One summer while home from college I waited tables at an Italian restaurant in Laguna Beach run by some racist Milanese who’d recently emigrated from apartheid South Africa. How they ended up in Laguna I’m not sure, but their attitudes about people struck me as not only offensive but ironic considering that the kitchen and busing and cleaning staff were entirely Mexican. One of the other waiters was Reynaldo, a guy I liked, from Brazil. I’d been listening to a Brazilian musician (Nana Vasconcelos) whose latest album was titled “Saudades,” and I asked Reynaldo what it meant. Reynaldo, by the way, spoke English better than I did.
Reynaldo’s answer was my first lesson in the poverty of my native tongue. I can’t remember exactly what he said, but I remember pretty clearly his frustration at trying to translate into English that single Portuguese word. Google’s definition (above) comes close to his translation but maybe because the concept the word conveys resides in the darker emotional spectrum Reynaldo’s exasperation still resonates with me: it can’t fully be said. It must be felt. I envy language like that.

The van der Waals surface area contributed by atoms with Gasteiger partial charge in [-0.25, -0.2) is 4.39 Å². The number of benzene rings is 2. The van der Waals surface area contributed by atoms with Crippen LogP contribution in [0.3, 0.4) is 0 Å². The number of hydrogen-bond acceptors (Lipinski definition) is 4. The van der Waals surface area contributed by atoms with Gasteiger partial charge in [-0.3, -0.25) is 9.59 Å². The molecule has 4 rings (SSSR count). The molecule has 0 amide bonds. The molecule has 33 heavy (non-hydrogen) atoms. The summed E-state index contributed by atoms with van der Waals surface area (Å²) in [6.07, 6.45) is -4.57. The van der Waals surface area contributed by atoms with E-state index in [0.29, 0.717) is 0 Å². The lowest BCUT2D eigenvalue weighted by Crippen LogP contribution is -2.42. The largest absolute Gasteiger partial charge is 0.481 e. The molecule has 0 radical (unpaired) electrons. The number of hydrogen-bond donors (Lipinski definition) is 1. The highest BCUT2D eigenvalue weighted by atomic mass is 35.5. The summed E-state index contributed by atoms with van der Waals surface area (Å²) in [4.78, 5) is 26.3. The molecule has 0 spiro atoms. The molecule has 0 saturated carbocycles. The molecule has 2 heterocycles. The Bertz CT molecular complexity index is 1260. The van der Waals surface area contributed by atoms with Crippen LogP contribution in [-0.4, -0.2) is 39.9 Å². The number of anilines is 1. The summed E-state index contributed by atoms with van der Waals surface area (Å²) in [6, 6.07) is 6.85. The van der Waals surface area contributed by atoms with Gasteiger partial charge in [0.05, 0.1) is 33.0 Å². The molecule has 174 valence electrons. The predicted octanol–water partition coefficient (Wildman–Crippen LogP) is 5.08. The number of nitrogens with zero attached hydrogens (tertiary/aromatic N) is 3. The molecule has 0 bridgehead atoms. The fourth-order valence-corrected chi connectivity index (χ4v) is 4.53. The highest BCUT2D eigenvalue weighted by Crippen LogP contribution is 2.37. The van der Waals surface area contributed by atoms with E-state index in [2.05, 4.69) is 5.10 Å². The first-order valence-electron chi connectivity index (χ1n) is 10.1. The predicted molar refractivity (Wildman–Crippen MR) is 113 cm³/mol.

So, with about a week left in the chukar season, I’ve been feeling very saudade. This season is the first time in more than 20 years I haven’t sighted a chukar behind one of my dogs. If you’ve read this blog, you know I’m prone to self-pity, and it’s peaking right about now. I admit it, but am determined to do something about it. I’m not sure what, but it’s worse than I expected: missing the season was one thing, but missing it with an increasingly remarkable Brittany puppy and another beloved and accomplished chukar dog in the prime of his short life, both of whom have had to make do this fall with one bitterly cold, snowy quail hunt and the occasional spectral ruffed grouse, is something I hadn’t anticipated.
We’ll get ’em next year.